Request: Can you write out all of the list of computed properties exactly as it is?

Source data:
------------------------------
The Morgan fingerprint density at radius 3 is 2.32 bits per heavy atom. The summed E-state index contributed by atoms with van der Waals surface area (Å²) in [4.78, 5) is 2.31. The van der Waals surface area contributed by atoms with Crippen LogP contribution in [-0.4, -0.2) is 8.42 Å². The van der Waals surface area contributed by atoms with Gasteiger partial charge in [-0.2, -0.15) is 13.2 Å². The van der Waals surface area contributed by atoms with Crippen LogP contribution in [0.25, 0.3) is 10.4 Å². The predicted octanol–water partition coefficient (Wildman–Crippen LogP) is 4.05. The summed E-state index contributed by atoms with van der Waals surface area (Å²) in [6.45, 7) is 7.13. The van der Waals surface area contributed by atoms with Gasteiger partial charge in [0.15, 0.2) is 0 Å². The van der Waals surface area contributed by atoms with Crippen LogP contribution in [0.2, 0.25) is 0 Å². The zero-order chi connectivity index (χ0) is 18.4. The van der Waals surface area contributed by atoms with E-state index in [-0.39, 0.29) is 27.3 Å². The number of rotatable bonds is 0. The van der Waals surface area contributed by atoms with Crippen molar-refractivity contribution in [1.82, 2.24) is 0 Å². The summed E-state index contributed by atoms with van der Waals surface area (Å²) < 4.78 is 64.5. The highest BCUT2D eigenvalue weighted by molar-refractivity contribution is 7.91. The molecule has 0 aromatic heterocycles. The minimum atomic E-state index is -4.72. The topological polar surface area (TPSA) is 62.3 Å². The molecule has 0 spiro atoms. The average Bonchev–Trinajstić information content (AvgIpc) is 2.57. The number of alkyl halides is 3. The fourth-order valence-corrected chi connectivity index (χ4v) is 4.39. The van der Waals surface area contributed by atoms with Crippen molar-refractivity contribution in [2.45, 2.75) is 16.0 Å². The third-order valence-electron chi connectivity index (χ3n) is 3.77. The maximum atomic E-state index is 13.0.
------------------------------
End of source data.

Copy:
The Morgan fingerprint density at radius 3 is 2.32 bits per heavy atom. The summed E-state index contributed by atoms with van der Waals surface area (Å²) in [4.78, 5) is 2.31. The van der Waals surface area contributed by atoms with Crippen LogP contribution in [-0.4, -0.2) is 8.42 Å². The van der Waals surface area contributed by atoms with Gasteiger partial charge in [-0.2, -0.15) is 13.2 Å². The van der Waals surface area contributed by atoms with Crippen LogP contribution in [0.25, 0.3) is 10.4 Å². The predicted octanol–water partition coefficient (Wildman–Crippen LogP) is 4.05. The summed E-state index contributed by atoms with van der Waals surface area (Å²) in [6.45, 7) is 7.13. The van der Waals surface area contributed by atoms with Gasteiger partial charge in [0.15, 0.2) is 0 Å². The van der Waals surface area contributed by atoms with Crippen LogP contribution in [0.2, 0.25) is 0 Å². The zero-order chi connectivity index (χ0) is 18.4. The van der Waals surface area contributed by atoms with E-state index in [-0.39, 0.29) is 27.3 Å². The number of rotatable bonds is 0. The van der Waals surface area contributed by atoms with Crippen molar-refractivity contribution in [1.82, 2.24) is 0 Å². The summed E-state index contributed by atoms with van der Waals surface area (Å²) < 4.78 is 64.5. The highest BCUT2D eigenvalue weighted by molar-refractivity contribution is 7.91. The molecule has 0 aromatic heterocycles. The minimum atomic E-state index is -4.72. The topological polar surface area (TPSA) is 62.3 Å². The molecule has 0 spiro atoms. The average Bonchev–Trinajstić information content (AvgIpc) is 2.57. The number of alkyl halides is 3. The fourth-order valence-corrected chi connectivity index (χ4v) is 4.39. The van der Waals surface area contributed by atoms with Crippen molar-refractivity contribution in [2.45, 2.75) is 16.0 Å². The third-order valence-electron chi connectivity index (χ3n) is 3.77. The maximum atomic E-state index is 13.0.